I’ve mentioned changing the work on the program by adding more or doing less is counterproductive and is an example of what I call “freelance training”. Although you have a program in your hand or on your computer, by changing things you’re actually just making it up as you go along. This is lethal as it ruins the balance of the program and greatly increases the chances of over or undertraining.
Worse still is not having a program at all and just randomly making sessions up every day once you get on the water. It’s surprising how many paddlers actually take this approach. At least if you have a program you have a plan, and even if you end up frequently changing it you’ll probably still benefit from having a plan in the most rudimentary way. However if you’ve got no program to follow and are just making everything up as you go you’re actually committing a far more serious form of freelancing. In this example there is no plan at all. There’s no periodization or systematic organization of your training in blocks or phases that build on each other sequentially. There’s no progressive overloading with regular periods of recovery and consolidation. There’s no calculated change in stimulus that keeps your body always adapting maximally to the work that you do. You’re basically flying blind with no plan or purpose to anything, and as a result are unlikely to get much benefit from the hard work you do, and if you do see a benefit it’s almost by accident. I can’t think of any world-class athlete in any sport that just makes things up as they go along instead of being on a well-organized training program.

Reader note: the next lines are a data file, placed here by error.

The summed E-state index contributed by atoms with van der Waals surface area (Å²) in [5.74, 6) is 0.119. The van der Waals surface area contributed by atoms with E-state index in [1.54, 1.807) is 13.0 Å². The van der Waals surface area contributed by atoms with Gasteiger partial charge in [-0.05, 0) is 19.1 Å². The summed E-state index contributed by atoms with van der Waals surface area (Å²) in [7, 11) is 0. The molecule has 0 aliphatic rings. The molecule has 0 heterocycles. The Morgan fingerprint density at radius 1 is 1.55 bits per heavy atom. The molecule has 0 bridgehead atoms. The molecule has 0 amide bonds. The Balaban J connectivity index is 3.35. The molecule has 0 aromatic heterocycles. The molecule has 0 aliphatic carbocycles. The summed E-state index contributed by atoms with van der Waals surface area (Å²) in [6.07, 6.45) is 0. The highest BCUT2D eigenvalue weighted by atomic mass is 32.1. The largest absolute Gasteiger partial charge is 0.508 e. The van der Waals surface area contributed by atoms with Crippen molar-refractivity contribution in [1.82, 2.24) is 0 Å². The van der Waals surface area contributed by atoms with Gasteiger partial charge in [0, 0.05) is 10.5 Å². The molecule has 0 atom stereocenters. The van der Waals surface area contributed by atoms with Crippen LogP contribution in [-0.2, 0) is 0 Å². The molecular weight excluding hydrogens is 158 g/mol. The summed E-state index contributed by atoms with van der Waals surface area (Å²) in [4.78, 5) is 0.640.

Channel “work ethic” into “training smarter”